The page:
When we understand the privilege of what it means to be an athlete, we are in touch with, and rejoice in, our physical, mental, and emotional strengths and our endless possibilities. — Gloria Averbuch
athlete [ME, fr L athleta, fr Gk athletes, fr athlein to contend for a prize, fr athlon prize, contests] one who is trained or skilled in exercises, sports or games requiring physical strength, agility or stamina” —Webster’s New Collegiate Dictionary, 1977
I’ve been mulling the connection between all these quotations for over a week. The first quote first struck me as so uplifting and inspring that I sat a little straighter and smiled because I truly felt all things are in fact possible. It took less than minute for me to dismiss it as applicable to me. My head quickly corrected me with, “Wait! I’m not an athlete.” It was only when that thought became conscious
I wasn’t an athlete in school. The opportunities were limited at that time at GPS. I loved tennis, but never had the courage to go out for the team. I liked soccer, but we didn’t have a team. Besides. some coach told me I was “too aggressive” – a remark that today would hopefully never be said to a competitive female athlete. I had a mean volleyball serve, but really don’t like the game itself. So I limited myself to running with the dogs on the back hill. I was a nerd, not a jock. So I couldn’t possibly blog about the Averbuch quote, even though my gut reaction to it was so positive. I wasn’t part of that world. And so this post has been lingering in the “draft” pile for over a week.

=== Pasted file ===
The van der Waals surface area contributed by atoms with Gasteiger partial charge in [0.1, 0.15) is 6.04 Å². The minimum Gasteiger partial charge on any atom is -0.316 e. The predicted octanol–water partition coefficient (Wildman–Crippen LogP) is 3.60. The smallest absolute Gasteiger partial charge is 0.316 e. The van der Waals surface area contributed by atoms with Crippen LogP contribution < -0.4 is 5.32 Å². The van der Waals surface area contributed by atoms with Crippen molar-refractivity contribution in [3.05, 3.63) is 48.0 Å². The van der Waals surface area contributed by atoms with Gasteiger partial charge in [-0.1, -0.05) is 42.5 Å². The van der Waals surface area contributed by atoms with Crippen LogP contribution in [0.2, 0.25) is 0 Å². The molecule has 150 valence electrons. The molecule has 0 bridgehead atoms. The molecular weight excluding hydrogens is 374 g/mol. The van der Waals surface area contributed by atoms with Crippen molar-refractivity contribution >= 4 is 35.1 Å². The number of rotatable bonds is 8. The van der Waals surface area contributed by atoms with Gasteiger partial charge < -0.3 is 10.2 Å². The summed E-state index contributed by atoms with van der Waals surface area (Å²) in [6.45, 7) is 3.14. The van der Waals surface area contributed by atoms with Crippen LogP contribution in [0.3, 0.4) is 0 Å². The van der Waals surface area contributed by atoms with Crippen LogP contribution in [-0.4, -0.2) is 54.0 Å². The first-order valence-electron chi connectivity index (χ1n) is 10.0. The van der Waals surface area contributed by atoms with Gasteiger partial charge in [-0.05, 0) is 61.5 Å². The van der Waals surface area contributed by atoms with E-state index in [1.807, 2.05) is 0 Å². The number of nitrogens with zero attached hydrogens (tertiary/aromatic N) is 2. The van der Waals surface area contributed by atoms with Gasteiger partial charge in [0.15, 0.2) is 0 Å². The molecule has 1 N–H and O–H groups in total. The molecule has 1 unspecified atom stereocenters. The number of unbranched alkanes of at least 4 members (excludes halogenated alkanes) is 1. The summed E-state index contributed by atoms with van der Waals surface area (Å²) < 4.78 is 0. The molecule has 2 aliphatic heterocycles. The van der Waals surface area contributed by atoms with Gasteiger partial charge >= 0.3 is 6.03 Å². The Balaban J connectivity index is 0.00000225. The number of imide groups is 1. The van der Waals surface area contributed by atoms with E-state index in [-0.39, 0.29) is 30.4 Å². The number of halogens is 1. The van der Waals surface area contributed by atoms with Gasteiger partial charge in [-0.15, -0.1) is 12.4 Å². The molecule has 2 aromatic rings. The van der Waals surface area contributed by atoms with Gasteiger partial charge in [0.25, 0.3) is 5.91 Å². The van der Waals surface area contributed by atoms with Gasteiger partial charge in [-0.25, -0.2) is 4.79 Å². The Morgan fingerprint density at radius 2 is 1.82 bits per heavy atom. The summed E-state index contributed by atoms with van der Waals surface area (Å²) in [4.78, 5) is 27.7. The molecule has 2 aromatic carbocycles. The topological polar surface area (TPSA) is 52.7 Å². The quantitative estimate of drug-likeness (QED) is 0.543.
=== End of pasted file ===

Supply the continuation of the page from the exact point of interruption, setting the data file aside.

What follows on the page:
Then one day in the shower – where I do my best thinking, it seems – I realized that just for today I am an athlete. I went to the dictionary just to check, and yep, there it is. I meet that definition. So there, I told my head. And then came the big question. How many times do I deny myself for who and what I am because of the label I put on myself some time in the past? If I can become an athlete, what else can I become?
Those questions were and are far too big for me to answer this morning, but I think they are interesting to ask myself. Every time I go into a situation where I hear myself say “I can’t” or “I’m not,” I need to remember to ask the question, “Why not?” I’ve learned through running that all those labels and assumptions are potentially wrong. I am who I am today, not who I was yesterday. I can be in touch with, and rejoice in, the endless possibilities of life!